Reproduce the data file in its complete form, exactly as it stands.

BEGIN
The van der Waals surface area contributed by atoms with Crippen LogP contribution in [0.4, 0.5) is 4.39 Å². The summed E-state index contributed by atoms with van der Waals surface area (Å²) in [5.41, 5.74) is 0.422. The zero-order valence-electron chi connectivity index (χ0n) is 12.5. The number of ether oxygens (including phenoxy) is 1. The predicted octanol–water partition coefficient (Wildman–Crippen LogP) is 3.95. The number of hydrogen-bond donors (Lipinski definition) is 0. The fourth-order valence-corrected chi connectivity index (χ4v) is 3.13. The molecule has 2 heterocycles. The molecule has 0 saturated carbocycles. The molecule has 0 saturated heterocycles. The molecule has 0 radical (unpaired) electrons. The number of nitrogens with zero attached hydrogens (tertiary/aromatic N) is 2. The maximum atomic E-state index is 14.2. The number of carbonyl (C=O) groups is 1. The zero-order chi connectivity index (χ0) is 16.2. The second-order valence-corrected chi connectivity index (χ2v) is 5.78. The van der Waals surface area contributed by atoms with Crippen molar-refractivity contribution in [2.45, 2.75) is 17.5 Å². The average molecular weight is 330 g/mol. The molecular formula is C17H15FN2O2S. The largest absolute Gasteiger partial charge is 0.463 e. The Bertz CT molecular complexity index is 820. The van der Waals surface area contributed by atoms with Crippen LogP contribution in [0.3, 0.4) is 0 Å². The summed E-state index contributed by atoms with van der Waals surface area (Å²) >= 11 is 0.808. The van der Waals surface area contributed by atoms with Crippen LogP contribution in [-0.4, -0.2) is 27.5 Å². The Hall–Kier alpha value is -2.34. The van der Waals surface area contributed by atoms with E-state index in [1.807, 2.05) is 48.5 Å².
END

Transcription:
The van der Waals surface area contributed by atoms with Crippen LogP contribution in [0.4, 0.5) is 4.39 Å². The summed E-state index contributed by atoms with van der Waals surface area (Å²) in [5.41, 5.74) is 0.422. The zero-order valence-electron chi connectivity index (χ0n) is 12.5. The number of ether oxygens (including phenoxy) is 1. The predicted octanol–water partition coefficient (Wildman–Crippen LogP) is 3.95. The number of hydrogen-bond donors (Lipinski definition) is 0. The fourth-order valence-corrected chi connectivity index (χ4v) is 3.13. The molecule has 2 heterocycles. The molecule has 0 saturated carbocycles. The molecule has 0 saturated heterocycles. The molecule has 0 radical (unpaired) electrons. The number of nitrogens with zero attached hydrogens (tertiary/aromatic N) is 2. The maximum atomic E-state index is 14.2. The number of carbonyl (C=O) groups is 1. The zero-order chi connectivity index (χ0) is 16.2. The second-order valence-corrected chi connectivity index (χ2v) is 5.78. The van der Waals surface area contributed by atoms with Crippen molar-refractivity contribution in [2.45, 2.75) is 17.5 Å². The average molecular weight is 330 g/mol. The molecular formula is C17H15FN2O2S. The largest absolute Gasteiger partial charge is 0.463 e. The Bertz CT molecular complexity index is 820. The van der Waals surface area contributed by atoms with Crippen LogP contribution in [0.3, 0.4) is 0 Å². The summed E-state index contributed by atoms with van der Waals surface area (Å²) >= 11 is 0.808. The van der Waals surface area contributed by atoms with Crippen LogP contribution in [-0.4, -0.2) is 27.5 Å². The Hall–Kier alpha value is -2.34. The van der Waals surface area contributed by atoms with E-state index in [1.807, 2.05) is 48.5 Å².